Carl Kostyál proudly presents Home Bodies, New York-based artist Emma Stern’s second solo exhibition with the gallery and her first in Sweden.
‘Pygmalion, loathing their lascivious Life,
Abhorr’d all Womankind, but most, a Wife:
So single chose to live, and shunn’d to wed,
Well pleas’d to want a Consort of his Bed.
Yet fearing Idleness, the Nurse of Ill,
In Sculpture exercis’d his happy Skill;
And carv’d in Iv’ry such a Maid, so fair,
As Nature could not with his Art compare…’
Ovid, Metamorphoses, tr. John Dryden, 1700
The first recorded avatar in Western culture, Galatea, as Pygmalion’s creation came to be known, is a woman more ‘perfect’ than nature could ever produce. Only art could have spawned her, with a little help from the goddess of love, Aphrodite. She is not only beautiful but incapable of immoral action. Created by a man who loathed womankind for her ‘lasciviousness’, her nature is presumed to be prenaturally sweet, submissive, pliant. She is the object of his desire and exists purely to satisfy him. Yet as George Bernard Shaw observed at the end of his 1916 play, Galatea never does quite like Pygmalion: his relation to her is too godlike to be altogether agreeable. Rolling forward to the present, through countless iterations in between, the trope of the animated female statue has become the industry standard of the female avatar. Now, she has special powers, she is physically and mentally strong, she is morally invincible, but she looks like she came out of a slot machine, with the impossibly waspish waist, perfect pneumatic breasts, long legs, excellent hair and limited emotional range that has become dangerously and confusingly synonymous with an idea of female empowerment in the digital realm. This physical prototype is repeated in pornographic avatars and animated female Disney characters alike – it has become the standard for ‘woman’ in all animation.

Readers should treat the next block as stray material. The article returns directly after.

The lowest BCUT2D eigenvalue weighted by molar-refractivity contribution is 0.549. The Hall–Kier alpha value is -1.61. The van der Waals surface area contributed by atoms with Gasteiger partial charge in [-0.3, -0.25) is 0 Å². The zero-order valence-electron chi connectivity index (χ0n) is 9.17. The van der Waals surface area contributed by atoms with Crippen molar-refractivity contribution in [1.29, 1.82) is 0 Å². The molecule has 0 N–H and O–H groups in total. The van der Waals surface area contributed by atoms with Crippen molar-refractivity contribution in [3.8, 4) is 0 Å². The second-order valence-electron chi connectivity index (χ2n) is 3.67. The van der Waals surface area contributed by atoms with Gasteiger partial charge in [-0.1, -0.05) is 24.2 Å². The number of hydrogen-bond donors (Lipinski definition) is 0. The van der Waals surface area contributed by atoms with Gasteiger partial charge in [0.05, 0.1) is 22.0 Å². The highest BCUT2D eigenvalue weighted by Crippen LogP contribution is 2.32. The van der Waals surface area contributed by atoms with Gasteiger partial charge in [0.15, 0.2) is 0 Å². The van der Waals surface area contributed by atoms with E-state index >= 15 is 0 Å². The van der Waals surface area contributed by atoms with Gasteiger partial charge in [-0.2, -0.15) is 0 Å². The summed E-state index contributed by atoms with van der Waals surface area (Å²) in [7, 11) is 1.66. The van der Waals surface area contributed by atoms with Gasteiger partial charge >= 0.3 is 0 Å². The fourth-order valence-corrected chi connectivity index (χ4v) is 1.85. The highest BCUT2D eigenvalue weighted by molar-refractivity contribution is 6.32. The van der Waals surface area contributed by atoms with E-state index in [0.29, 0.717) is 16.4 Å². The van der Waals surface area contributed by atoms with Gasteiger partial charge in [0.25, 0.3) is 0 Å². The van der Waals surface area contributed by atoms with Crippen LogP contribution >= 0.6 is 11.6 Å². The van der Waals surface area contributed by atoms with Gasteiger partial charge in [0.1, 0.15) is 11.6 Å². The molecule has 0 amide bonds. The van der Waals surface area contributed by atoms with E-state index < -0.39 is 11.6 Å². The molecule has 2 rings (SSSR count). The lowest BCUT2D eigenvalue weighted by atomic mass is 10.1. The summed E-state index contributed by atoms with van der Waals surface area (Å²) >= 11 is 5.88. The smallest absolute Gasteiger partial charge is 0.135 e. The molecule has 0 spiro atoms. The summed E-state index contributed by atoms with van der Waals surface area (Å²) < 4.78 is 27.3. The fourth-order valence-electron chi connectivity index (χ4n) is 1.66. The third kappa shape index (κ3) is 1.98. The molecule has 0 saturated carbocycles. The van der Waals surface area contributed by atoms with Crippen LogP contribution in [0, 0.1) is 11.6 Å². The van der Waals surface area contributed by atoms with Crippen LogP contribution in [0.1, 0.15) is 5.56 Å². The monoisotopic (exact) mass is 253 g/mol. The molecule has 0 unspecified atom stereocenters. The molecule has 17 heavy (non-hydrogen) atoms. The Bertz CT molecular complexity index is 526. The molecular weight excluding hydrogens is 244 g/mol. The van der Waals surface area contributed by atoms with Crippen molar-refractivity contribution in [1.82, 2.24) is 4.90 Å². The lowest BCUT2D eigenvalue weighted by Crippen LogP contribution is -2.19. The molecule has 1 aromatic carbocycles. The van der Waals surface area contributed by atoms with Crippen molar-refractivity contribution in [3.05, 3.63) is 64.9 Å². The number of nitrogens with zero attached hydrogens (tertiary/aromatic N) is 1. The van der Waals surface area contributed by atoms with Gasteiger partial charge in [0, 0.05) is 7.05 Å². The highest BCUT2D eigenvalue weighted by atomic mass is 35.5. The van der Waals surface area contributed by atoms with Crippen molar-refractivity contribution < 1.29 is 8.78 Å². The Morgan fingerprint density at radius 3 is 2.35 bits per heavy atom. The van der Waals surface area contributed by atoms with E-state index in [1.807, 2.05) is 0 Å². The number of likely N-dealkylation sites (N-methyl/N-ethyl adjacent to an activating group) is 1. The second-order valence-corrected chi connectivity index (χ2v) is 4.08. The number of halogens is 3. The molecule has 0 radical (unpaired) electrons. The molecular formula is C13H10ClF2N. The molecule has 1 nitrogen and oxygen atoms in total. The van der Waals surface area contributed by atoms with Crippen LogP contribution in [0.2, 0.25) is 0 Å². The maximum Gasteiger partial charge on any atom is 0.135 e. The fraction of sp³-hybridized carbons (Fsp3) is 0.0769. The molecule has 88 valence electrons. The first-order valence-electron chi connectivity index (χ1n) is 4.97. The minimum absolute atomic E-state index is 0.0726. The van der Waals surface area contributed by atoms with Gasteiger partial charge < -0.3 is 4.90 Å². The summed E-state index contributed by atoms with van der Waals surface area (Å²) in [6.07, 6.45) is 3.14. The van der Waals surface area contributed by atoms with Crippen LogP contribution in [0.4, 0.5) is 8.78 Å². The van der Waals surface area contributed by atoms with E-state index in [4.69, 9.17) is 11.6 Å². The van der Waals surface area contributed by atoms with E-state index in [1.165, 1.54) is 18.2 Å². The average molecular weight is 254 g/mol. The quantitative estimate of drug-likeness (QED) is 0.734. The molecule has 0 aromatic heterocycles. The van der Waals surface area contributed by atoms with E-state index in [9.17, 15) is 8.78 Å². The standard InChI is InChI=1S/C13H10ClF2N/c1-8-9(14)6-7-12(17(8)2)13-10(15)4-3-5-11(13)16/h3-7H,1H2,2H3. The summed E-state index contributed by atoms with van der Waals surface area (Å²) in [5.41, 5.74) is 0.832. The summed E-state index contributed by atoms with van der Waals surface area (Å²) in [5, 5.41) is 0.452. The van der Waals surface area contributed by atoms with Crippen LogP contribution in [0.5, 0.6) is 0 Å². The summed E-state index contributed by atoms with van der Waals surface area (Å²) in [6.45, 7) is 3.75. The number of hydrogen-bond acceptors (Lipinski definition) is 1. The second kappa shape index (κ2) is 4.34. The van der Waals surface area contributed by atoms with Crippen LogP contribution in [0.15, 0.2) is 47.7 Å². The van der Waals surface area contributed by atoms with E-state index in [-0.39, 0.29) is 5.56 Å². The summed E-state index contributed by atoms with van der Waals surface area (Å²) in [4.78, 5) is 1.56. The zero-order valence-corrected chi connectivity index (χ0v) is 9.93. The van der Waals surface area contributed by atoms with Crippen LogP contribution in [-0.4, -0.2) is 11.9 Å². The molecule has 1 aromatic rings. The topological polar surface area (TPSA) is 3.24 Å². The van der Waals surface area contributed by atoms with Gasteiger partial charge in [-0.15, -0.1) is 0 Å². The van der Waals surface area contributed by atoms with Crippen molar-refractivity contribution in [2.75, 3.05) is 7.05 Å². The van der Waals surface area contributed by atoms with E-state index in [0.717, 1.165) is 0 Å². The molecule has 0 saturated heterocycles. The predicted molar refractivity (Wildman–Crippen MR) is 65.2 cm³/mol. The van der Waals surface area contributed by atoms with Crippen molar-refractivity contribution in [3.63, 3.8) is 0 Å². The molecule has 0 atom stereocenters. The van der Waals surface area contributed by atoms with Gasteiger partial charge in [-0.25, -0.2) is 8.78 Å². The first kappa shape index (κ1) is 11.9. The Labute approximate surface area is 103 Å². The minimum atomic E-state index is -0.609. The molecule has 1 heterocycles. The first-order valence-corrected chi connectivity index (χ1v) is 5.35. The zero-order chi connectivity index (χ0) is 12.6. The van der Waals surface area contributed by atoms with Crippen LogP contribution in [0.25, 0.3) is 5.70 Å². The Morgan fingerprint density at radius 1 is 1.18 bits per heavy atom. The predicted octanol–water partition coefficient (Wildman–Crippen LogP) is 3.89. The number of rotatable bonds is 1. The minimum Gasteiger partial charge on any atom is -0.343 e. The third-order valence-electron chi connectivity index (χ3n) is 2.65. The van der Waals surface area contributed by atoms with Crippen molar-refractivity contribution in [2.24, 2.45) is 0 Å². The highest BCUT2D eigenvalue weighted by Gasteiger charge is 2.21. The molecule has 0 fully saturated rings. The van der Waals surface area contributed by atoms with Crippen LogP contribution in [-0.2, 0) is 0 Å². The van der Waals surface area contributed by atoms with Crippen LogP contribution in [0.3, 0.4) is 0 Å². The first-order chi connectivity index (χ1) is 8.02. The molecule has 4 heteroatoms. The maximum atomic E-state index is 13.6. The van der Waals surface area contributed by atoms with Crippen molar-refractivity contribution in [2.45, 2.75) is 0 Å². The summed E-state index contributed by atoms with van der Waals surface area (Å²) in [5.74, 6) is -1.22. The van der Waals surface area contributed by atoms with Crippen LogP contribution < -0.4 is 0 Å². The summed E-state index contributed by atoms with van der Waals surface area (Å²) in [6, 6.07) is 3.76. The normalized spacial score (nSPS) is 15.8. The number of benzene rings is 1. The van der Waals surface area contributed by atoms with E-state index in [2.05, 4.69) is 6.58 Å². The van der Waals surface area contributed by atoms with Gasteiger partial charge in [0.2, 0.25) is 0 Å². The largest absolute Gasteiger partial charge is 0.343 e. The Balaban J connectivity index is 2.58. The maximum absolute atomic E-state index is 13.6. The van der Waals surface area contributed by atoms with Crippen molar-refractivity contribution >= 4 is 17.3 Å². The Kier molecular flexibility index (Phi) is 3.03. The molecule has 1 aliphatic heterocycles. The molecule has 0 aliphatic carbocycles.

Made during the lockdown in London in the early part of 2021, Emma Stern’s paintings for this exhibition are infused with an eerie, erotic ennui. Her avatars, which she creates using specialised 3D software and realises in oil on canvas, are trapped indoors, their Lara Croft-esque ‘battle-ready’ attire designed, true to form, solely to titillate, and appearing even less fit for purpose here. Her fantastical, winged, hooved or perky-eared creatures are daydreaming, bored, hoovering, mopping floors, painting walls, getting their thrills from a reverberating washing machine, immobilised with a broken ankle, or lost in reverie the morning after the night before, all in the gloomy half-light of cyberspace.
The conquering goddesses are back in the kitchen, so to speak, albeit a virtual one. Their blank eyes stare vacantly into space. Their titular girl-next-door names – Sydney, Nina, Jess, Kinley – stand in perverse contradiction to the artist’s own description of her characters as empty vessels, vacant containers onto which we are invited to project. In truth it seems Stern herself is both artist and muse, her thoroughly post-modern and unabashed play with self-objectification born in part from the personal liberation of discovering a virtual identity through MySpace as a misfit adolescent growing up in a small town. The vague and disturbing no-man’s land between our online identities and our real selves is the space she prefers to inhabit.